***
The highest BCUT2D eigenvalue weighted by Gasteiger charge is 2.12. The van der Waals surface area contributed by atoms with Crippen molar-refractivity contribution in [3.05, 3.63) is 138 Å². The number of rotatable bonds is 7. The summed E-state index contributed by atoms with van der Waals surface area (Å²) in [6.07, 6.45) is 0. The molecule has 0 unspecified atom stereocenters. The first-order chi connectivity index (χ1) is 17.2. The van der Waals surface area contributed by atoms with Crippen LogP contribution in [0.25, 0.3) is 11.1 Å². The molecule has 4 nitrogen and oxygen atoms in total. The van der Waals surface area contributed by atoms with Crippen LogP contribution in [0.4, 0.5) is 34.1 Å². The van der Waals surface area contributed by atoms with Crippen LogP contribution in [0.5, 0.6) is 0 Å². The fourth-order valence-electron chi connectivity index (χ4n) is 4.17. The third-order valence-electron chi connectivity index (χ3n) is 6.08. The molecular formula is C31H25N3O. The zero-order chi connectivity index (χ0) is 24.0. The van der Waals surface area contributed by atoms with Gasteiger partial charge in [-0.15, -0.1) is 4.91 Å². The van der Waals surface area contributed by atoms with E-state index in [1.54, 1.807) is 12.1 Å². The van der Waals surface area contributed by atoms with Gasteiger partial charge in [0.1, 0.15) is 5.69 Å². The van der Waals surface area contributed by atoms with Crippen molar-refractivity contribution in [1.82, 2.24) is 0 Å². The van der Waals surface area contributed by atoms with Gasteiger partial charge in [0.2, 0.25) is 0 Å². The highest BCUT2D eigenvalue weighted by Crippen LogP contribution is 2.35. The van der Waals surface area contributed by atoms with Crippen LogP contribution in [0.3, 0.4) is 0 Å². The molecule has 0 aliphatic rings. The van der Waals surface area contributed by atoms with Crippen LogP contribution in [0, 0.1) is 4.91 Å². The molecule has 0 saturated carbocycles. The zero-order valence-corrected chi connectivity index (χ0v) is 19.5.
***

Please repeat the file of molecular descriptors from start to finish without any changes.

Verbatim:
The highest BCUT2D eigenvalue weighted by Gasteiger charge is 2.12. The van der Waals surface area contributed by atoms with Crippen molar-refractivity contribution in [3.05, 3.63) is 138 Å². The number of rotatable bonds is 7. The summed E-state index contributed by atoms with van der Waals surface area (Å²) in [6.07, 6.45) is 0. The molecule has 0 unspecified atom stereocenters. The first-order chi connectivity index (χ1) is 17.2. The van der Waals surface area contributed by atoms with Crippen LogP contribution in [0.25, 0.3) is 11.1 Å². The molecule has 4 nitrogen and oxygen atoms in total. The van der Waals surface area contributed by atoms with Crippen LogP contribution in [0.4, 0.5) is 34.1 Å². The van der Waals surface area contributed by atoms with Crippen LogP contribution in [0.5, 0.6) is 0 Å². The fourth-order valence-electron chi connectivity index (χ4n) is 4.17. The third-order valence-electron chi connectivity index (χ3n) is 6.08. The molecular formula is C31H25N3O. The zero-order chi connectivity index (χ0) is 24.0. The van der Waals surface area contributed by atoms with Gasteiger partial charge in [-0.15, -0.1) is 4.91 Å². The van der Waals surface area contributed by atoms with E-state index in [1.54, 1.807) is 12.1 Å². The van der Waals surface area contributed by atoms with Gasteiger partial charge in [0.1, 0.15) is 5.69 Å². The van der Waals surface area contributed by atoms with Crippen molar-refractivity contribution in [1.82, 2.24) is 0 Å². The van der Waals surface area contributed by atoms with Gasteiger partial charge in [0.2, 0.25) is 0 Å². The highest BCUT2D eigenvalue weighted by Crippen LogP contribution is 2.35. The van der Waals surface area contributed by atoms with Crippen LogP contribution in [0.3, 0.4) is 0 Å². The molecule has 0 aliphatic rings. The van der Waals surface area contributed by atoms with Crippen LogP contribution in [0, 0.1) is 4.91 Å². The molecule has 0 saturated carbocycles. The zero-order valence-corrected chi connectivity index (χ0v) is 19.5.